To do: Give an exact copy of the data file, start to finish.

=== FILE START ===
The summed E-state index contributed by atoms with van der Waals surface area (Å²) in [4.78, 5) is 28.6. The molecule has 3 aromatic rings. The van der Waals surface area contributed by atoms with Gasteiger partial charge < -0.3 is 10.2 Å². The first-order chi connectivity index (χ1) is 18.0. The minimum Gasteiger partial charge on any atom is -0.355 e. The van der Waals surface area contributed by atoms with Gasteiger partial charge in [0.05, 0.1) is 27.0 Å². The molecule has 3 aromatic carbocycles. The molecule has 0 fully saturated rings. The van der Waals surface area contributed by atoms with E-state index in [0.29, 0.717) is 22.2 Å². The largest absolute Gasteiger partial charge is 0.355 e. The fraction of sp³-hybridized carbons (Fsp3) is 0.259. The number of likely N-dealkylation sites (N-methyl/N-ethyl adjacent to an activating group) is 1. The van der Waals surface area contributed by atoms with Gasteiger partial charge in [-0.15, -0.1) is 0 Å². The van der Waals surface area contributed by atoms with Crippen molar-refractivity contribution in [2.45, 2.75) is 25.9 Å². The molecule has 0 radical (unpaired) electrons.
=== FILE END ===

The summed E-state index contributed by atoms with van der Waals surface area (Å²) in [4.78, 5) is 28.6. The molecule has 3 aromatic rings. The van der Waals surface area contributed by atoms with Gasteiger partial charge < -0.3 is 10.2 Å². The first-order chi connectivity index (χ1) is 18.0. The minimum Gasteiger partial charge on any atom is -0.355 e. The van der Waals surface area contributed by atoms with Gasteiger partial charge in [0.05, 0.1) is 27.0 Å². The molecule has 3 aromatic carbocycles. The molecule has 0 fully saturated rings. The van der Waals surface area contributed by atoms with E-state index in [0.29, 0.717) is 22.2 Å². The largest absolute Gasteiger partial charge is 0.355 e. The fraction of sp³-hybridized carbons (Fsp3) is 0.259. The number of likely N-dealkylation sites (N-methyl/N-ethyl adjacent to an activating group) is 1. The van der Waals surface area contributed by atoms with Gasteiger partial charge in [-0.15, -0.1) is 0 Å². The van der Waals surface area contributed by atoms with Crippen molar-refractivity contribution in [2.45, 2.75) is 25.9 Å². The molecule has 0 radical (unpaired) electrons.